Handwriting graphological analysis describes a specific type of writing. In a class by themselves are the capital letters, the initials and the last letters of the words. Man has a habit of portraying himself in his writings. This portrait of a man is most impressive in capital letters and in the first letter of a word. There the writer exhibits himself with pleasure and, at least unconsciously, with the idea and hope of impressing us. Let’s delve into the meaning of the first and last letters of written words. The first letter shows us the “facade” of the writer, the way he looks at us and wants to be looked at, his intentions and also his pretensions. The last letter reveals the decision reached by the writer, his final point of view, the result of his “work.”

Therefore, if we wish to determine the writer’s bearing, initiative, and intelligence, we must examine his initials; but whether or not he fulfills his intentions, whether he is trustworthy and cooperative or arrogant, this is expressed in the size, legibility and shape of the last letter.

The letters between the first and the last letter, the body of the word, so to speak, portray the thought process that takes the writer from an intention to an achievement, a decision, an act. A clear and well proportioned last letter indicates a clear and reliable decision; an illegible, sloppy or omitted last letter is a warning.

A disproportionately high last is characteristic of the person who not only has an opinion, but also insists on it, because he has character, or because he is arrogant, stubborn.

Tangled lines

When lines are written so close that loops and parts of the letters dangle and collide with the writing on the next line (or multiple lines), the writer suffers a loss of perspective.

The writer is too busy acting on instinct and emotion to take the time to keep things in their proper place. Thoughts, ideas, feelings, and actions get mixed up.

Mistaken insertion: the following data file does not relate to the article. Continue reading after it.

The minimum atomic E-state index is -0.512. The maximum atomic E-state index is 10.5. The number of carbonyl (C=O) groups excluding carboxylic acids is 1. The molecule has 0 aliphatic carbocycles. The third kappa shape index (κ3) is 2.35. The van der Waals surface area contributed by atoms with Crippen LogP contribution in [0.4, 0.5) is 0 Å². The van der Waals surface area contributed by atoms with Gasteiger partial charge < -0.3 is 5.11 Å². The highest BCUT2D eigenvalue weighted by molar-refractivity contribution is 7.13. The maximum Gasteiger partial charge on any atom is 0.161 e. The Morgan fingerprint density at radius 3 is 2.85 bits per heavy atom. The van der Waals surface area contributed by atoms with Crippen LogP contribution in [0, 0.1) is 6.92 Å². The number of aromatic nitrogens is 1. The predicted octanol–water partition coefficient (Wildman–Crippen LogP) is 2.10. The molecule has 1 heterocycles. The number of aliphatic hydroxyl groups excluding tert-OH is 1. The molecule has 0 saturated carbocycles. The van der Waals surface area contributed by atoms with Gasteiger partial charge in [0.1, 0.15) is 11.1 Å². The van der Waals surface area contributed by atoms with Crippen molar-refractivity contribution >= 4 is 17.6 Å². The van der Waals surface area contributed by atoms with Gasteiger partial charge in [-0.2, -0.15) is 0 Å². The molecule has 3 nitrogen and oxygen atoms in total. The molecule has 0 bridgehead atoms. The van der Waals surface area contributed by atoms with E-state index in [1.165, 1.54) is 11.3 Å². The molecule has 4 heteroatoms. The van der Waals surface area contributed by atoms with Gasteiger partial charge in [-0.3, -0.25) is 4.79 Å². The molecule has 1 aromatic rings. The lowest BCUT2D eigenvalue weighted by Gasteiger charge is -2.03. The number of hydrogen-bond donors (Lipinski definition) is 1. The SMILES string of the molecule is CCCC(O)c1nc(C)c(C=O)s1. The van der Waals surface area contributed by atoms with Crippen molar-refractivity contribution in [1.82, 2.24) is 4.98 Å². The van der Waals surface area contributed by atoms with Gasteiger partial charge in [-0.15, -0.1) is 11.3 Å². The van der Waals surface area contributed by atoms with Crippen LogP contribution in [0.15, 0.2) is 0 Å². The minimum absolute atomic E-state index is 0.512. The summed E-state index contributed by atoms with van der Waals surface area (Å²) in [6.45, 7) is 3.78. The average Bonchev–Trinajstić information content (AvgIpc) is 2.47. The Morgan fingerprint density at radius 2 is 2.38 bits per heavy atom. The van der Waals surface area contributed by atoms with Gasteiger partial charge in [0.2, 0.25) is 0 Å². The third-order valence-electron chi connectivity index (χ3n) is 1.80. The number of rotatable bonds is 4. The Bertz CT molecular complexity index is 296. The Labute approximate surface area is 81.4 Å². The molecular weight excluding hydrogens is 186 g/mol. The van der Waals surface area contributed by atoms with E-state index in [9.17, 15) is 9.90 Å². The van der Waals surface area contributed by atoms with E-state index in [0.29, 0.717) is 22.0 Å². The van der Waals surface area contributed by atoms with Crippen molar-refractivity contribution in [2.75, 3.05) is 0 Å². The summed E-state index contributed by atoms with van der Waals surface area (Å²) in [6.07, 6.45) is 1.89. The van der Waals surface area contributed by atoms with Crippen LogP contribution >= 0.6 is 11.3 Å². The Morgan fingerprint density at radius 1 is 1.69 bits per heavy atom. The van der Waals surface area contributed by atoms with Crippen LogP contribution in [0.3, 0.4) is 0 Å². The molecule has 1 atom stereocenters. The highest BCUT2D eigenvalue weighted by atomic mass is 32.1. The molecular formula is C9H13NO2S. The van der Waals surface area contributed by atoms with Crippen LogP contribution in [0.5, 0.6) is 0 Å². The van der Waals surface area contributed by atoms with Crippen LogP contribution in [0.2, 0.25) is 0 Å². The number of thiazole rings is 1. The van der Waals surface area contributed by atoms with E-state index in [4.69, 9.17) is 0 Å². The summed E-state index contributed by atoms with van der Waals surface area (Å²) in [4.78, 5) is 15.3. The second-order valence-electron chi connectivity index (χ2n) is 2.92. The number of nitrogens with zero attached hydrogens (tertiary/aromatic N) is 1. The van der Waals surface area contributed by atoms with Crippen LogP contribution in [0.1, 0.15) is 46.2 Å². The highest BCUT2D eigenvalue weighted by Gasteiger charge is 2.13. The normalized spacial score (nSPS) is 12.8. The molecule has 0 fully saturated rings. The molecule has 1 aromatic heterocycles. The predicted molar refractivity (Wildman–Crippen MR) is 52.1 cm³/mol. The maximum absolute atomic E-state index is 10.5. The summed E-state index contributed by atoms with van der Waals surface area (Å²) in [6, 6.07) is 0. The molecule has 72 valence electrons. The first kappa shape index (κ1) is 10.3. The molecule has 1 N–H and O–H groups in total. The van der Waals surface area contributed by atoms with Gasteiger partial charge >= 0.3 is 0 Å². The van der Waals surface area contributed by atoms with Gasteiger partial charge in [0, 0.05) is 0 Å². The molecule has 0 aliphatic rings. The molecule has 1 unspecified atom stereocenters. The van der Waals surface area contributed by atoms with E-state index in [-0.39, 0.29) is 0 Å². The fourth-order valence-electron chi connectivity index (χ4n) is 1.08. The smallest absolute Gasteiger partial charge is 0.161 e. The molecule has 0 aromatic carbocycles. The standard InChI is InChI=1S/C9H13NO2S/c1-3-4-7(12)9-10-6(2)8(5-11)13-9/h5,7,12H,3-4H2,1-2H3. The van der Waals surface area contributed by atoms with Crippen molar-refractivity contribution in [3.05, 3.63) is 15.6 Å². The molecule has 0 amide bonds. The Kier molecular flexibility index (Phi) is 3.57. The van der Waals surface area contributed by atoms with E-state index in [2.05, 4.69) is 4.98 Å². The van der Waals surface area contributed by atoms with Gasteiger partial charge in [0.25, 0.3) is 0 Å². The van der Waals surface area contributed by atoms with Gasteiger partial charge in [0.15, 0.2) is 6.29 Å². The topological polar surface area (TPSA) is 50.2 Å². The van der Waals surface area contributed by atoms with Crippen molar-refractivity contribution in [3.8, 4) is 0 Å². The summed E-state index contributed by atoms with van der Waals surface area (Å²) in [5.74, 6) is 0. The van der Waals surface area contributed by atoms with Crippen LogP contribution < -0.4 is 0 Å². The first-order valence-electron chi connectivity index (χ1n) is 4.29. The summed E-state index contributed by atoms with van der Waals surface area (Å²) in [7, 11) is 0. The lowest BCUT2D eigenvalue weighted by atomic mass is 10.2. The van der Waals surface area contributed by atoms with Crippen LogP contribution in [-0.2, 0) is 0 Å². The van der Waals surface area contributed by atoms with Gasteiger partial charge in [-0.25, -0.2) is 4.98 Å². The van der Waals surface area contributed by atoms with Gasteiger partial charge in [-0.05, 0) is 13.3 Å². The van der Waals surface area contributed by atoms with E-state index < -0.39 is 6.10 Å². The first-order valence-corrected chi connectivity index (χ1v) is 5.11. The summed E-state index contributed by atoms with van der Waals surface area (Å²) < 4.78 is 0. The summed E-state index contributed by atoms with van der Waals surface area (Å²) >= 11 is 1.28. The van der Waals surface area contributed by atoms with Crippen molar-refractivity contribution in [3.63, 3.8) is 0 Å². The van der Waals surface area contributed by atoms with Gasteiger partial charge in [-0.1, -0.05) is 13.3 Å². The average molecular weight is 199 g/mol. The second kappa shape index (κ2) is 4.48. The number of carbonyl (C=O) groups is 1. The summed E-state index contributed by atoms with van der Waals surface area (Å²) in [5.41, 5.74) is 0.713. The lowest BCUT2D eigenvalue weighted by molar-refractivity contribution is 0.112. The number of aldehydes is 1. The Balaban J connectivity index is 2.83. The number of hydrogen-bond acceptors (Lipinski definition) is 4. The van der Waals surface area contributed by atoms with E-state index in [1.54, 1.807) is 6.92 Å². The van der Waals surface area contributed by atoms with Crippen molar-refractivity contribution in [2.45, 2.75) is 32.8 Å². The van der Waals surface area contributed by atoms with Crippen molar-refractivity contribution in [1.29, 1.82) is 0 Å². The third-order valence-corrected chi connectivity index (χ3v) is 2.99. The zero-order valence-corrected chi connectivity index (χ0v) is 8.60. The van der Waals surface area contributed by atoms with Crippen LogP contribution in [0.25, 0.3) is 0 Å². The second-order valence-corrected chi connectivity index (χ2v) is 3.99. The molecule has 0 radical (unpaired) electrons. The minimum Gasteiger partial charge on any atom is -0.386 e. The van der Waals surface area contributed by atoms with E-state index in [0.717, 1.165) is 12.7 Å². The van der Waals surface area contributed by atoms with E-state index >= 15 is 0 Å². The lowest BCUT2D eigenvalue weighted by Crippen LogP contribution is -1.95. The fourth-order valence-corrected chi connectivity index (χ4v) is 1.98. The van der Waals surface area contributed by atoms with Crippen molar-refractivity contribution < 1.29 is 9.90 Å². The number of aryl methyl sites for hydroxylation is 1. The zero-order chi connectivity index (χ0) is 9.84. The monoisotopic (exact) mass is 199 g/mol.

There is always a lot to do, and she doesn’t plan far in advance, so the tangled writer’s activities overwhelm each other. He’s at the salon when he should be in a meeting. Without a strict schedule (which she hates), the tangled writer turns her wheels, doing what feels right at the moment. Vital yet mundane routines that make life run smoothly, like paying bills or doing laundry, get delayed or completely ignored.

Life with these types of people can get chaotic. Continually engaging in situations that have nothing to do with her can allow her biases to override her common sense. He may have good intentions, but you can’t always count on him to be where he said he would be or when he was supposed to be there.

The lines of this writing are tangled.

In addition, the writing has three other variations:

• Writing too round: a soft and generous personality; need for approval

• Light pressure: a passive and non-aggressive nature

• Disproportionately small selves: a diminished self-image

Together these factors reflect the ‘victim syndrome’. It reflects an extremely generous nature. It’s one thing to worry about someone else’s needs. This goes much further. This is often due to low self-esteem.

A good idea is to write the largest capital I’s. This in itself does not increase self-esteem. This exercise will instill a positive reminder towards a healthy elf image.

Joel Engel is the author of ‘Graphology at Home’ and ‘Handwriting Analysis Self-Taught’ published by Penguin Books. http://www.Learngraphology.com

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